The Battle of North Point was also known as the Battle of Boulden's Farm, was fought on September 12. This engagement was part of the larger Battle of Baltimore.
At 3:00 A.M., on September 12, British forces, under the command of Maj. Gen. Robert Ross, began landing some 4,700 British soldiers, sailors, and marines and supplies from the their ships that were anchored by North Point. The British decided that North Point was the place to go ashore because the fleet could protect the army's flank. From here, it was about 14 miles from Baltimore.
By 6:30 A.M., the troops were formed and began their march to Baltimore. When the bugles sounded at 8:00 A.M., they set out in 3 brigades with a short distance between them. The 6 cannon and 2 howitzers were put between the first and second brigades. About halfway to baltimore, they encountered the Americans strongly posted behind some high pilings. There were about 3, 185 militia under the command of Brig. Gen. John Strickter. Stricker commanded of the 3d Brigade of the Maryland militia, which was ordered to delay the British advance so that the defensive entrenchments around Baltimore could be completed.
Strickter had been sent out early enough to take up his position between the upper waters of bear Creek and Black River where the peninsula was about 1 mile wide.He had had time to erect the pilings for his front and to secure his flanks on open water and swamp. He had sent 150 men forward of his line, but most of his men had retired behind the pilings by the time that the British had come.
When Ross' column had struck Stricker's position, Ross rode forward to reconnoiter. He returned to the column to order the light infantry forward and had started back to the American position when he was knocked off his horse by a bullet that went through his right arm and into his chest. He was shot by by an American sharpshooter hidden in a nearby tree. Ross laid unseen until the light infantrymen found his body. The death of Maj. Gen. Robert Ross was a demoralizing blow to the British land forces. Col. Arthur Brooke, as second in command, now took over as commander. Brooke was inexperienced, and would soon prove to be a disappointment to his troops.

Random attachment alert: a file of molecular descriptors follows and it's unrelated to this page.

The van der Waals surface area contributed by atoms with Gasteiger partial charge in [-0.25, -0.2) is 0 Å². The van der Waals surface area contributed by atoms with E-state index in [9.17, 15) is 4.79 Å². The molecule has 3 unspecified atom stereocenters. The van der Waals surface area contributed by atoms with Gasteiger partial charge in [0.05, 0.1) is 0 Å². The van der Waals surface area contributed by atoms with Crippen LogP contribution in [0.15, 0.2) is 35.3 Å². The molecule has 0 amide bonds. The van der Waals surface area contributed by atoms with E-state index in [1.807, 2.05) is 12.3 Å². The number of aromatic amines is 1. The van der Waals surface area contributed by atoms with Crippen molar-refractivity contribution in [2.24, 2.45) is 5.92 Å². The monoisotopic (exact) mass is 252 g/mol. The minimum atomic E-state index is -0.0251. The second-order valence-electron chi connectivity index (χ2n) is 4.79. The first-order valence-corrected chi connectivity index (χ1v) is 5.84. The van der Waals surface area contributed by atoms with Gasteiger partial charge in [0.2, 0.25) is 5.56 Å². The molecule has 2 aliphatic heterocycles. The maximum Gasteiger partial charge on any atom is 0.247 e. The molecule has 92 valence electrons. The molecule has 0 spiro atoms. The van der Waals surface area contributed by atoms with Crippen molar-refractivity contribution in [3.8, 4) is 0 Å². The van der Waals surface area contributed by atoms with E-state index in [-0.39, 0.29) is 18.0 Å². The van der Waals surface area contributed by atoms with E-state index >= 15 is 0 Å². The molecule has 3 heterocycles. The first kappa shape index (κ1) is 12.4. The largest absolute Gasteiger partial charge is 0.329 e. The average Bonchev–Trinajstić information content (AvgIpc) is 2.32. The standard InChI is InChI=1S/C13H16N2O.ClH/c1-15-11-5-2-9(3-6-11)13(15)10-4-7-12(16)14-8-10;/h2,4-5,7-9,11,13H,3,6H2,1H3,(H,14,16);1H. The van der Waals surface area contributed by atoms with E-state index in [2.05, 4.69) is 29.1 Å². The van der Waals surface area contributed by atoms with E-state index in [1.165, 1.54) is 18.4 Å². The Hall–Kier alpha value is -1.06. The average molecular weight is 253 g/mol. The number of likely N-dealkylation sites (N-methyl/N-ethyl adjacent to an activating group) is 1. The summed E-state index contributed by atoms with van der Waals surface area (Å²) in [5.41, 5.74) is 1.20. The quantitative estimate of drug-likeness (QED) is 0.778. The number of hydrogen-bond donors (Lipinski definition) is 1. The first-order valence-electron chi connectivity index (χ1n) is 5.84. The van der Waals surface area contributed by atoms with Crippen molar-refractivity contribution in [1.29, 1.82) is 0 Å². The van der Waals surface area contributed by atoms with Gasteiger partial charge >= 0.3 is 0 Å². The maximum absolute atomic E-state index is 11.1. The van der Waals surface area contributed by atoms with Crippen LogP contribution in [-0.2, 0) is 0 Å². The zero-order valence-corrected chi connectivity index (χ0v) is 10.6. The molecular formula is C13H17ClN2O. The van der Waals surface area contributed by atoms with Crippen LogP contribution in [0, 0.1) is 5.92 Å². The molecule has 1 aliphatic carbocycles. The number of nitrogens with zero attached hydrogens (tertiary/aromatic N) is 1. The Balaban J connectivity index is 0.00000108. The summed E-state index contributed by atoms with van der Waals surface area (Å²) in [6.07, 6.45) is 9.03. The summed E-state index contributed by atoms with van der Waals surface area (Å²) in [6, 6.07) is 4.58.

Around 10:00 A.M., Brooke ordered an artillery barrage. The 2 hours of artillery fire did significant damage on the most exposed part of the American line. The American artillery fired mostly grapeshot, nails, old horseshoes, locks, pieces of broken musket, anything that could be crammed down the muzzle of a cannon, with telling effect. The fighting continued back and forth through the afternoon.
After this, Brooke ordered a regiment to the American's left flank, and after an appropiate interval, ordered an attack across the entire position. In 15 minutes, the attack forced the Americans back to a prepared line 300 yards behind their current position. They soon had to fall back about 1/2 mile more to their reserve position. Finally, between 3:00 and 3:45 P.M., Strickers ordered a retreat to his final prepared position nearer the city.
The British had enough of fighting, at least for the day. They had seen over 300 killed and wounded. The Americans suffered 150 casualties, of which 41 were killed.
Around sunset, Stricker began an orderly retreat from the battlefield, back toward Baltimore and Rogers Bastion. As they retreated, the Americans felled trees across the roadbed to slow the British advance. Fortunately, the British army did not pursue them. Instead, they made camp and slept on the battlefield near the Methodist Meetinghouse, which was being used as a hospital where surgeons operated on the wounded from both sides. The doctors worked on the wounded far into the night.
In the early morning of September 13, a tremendous rainstorm came and made life miserable in both camps.